Downstream oil theft has become a global problem. Since most of the world’s energy systems still rely on oil, fuel smugglers are nearly always able to find markets for their goods. Moreover, since oil is not inherently illegal, it is generally an easy product to move, buy, and sell. Profits from oil theft are frequently used to fund terrorism and other illegal activities.
The new Atlantic Council Global Energy Report by Dr. David Soud, Downstream Oil Theft: Countermeasures and Good Practices, provides an in-depth look at how governments—from militaries to law enforcement officials—along with other stakeholders can anticipate and intercept instances of downstream oil theft. The report offers a range of methods to counter oil theft, which range from fuel marking and other technologies to transnational
Dr. David Soud is head of research and analysis, Dr. Ian Ralby is founder and CEO, and Rohini Ralby is managing director at I.R. Consilium, LLC. Dr. Ian Ralby is also a senior fellow with the Atlantic Council Global Energy Center.
Report Apr 10, 2018
Oil on the water: Illicit hydrocarbons activity in the maritime domain
By Dr. Ian Ralby and Dr. David Soud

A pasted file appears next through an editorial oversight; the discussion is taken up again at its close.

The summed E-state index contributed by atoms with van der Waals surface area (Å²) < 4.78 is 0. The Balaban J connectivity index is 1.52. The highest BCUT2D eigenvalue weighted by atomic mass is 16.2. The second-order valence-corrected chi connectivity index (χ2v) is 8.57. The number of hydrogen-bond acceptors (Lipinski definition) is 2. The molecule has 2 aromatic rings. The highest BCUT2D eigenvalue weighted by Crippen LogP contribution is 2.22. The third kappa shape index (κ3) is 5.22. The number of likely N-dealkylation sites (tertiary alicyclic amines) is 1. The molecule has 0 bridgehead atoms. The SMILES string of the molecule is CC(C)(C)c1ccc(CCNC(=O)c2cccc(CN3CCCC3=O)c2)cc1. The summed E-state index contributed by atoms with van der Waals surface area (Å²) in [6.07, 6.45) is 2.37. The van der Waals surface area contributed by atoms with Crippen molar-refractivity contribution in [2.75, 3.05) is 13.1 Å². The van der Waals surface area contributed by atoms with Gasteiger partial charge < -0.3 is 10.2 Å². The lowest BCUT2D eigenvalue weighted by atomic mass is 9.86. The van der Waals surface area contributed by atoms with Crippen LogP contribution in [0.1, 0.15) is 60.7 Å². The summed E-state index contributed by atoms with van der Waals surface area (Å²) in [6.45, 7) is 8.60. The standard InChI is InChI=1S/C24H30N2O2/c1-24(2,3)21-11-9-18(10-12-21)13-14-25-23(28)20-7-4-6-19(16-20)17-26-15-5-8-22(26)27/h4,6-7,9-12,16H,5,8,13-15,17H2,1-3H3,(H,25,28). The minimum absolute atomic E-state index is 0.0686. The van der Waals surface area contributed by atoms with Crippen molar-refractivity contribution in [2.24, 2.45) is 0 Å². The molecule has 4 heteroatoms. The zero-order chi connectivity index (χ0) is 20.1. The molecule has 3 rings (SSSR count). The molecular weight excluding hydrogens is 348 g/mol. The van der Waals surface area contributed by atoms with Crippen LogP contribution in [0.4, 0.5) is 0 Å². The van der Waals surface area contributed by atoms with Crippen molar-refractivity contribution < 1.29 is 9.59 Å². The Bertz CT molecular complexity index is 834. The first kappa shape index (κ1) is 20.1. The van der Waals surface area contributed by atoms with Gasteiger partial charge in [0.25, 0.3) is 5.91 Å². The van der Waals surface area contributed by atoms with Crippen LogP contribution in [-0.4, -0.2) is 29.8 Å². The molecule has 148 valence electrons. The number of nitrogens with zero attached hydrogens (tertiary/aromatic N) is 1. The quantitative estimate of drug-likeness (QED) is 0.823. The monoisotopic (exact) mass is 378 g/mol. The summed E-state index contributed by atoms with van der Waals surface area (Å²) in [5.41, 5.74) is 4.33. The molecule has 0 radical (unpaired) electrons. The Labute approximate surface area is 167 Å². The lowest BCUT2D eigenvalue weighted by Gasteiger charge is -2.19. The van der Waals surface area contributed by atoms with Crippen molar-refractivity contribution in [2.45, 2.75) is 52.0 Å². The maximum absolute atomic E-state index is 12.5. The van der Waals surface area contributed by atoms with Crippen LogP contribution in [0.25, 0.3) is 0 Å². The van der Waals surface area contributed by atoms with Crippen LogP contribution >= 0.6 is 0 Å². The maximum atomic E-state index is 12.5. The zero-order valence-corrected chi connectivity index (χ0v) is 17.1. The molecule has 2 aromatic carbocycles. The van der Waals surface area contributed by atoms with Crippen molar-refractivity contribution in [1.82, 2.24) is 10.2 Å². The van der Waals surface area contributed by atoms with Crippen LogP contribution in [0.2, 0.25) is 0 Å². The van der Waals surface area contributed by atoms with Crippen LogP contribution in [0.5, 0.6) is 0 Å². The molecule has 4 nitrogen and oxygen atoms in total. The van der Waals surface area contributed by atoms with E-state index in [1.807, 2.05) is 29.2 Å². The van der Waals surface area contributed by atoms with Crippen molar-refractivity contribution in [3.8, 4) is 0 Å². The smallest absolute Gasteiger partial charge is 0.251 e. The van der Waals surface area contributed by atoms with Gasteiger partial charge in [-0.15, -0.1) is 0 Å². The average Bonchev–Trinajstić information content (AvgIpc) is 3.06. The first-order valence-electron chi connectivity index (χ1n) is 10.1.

Oil and fuel theft is a significant global phenomenon, accounting for tens, if not hundreds, of billions of dollars annually. It typically takes place in the maritime domain, as oil tankers account for a fourth of global trade and law enforcement control over maritime spaces is often lacking.
Global Energy Forum Jan 6, 2017
Downstream oil theft: Global modalities, trends, and remedies
By Ian M. Ralby
Hydrocarbons crime, in all its forms, has become a significant threat not only to local and regional prosperity but also to global stability and security. Combating this pervasive criminal activity is made only more difficult by the reality that many of those in a position to curb hydrocarbons crime are the ones benefiting from it.
Global Energy Forum Mar 20, 2017
Downstream oil theft: Implications and next steps
By Dr. Ian M. Ralby
On January 13, 2017, the Atlantic Council launched a major study on downstream oil theft at its inaugural Global Energy Forum in Abu Dhabi, United Arab Emirates. Downstream Oil Theft: Implications and Next Steps draws on the launch event to examine the implications of the study’s findings and to suggest tangible next steps in both further investigating this global scourge and beginning to confront it effectively.
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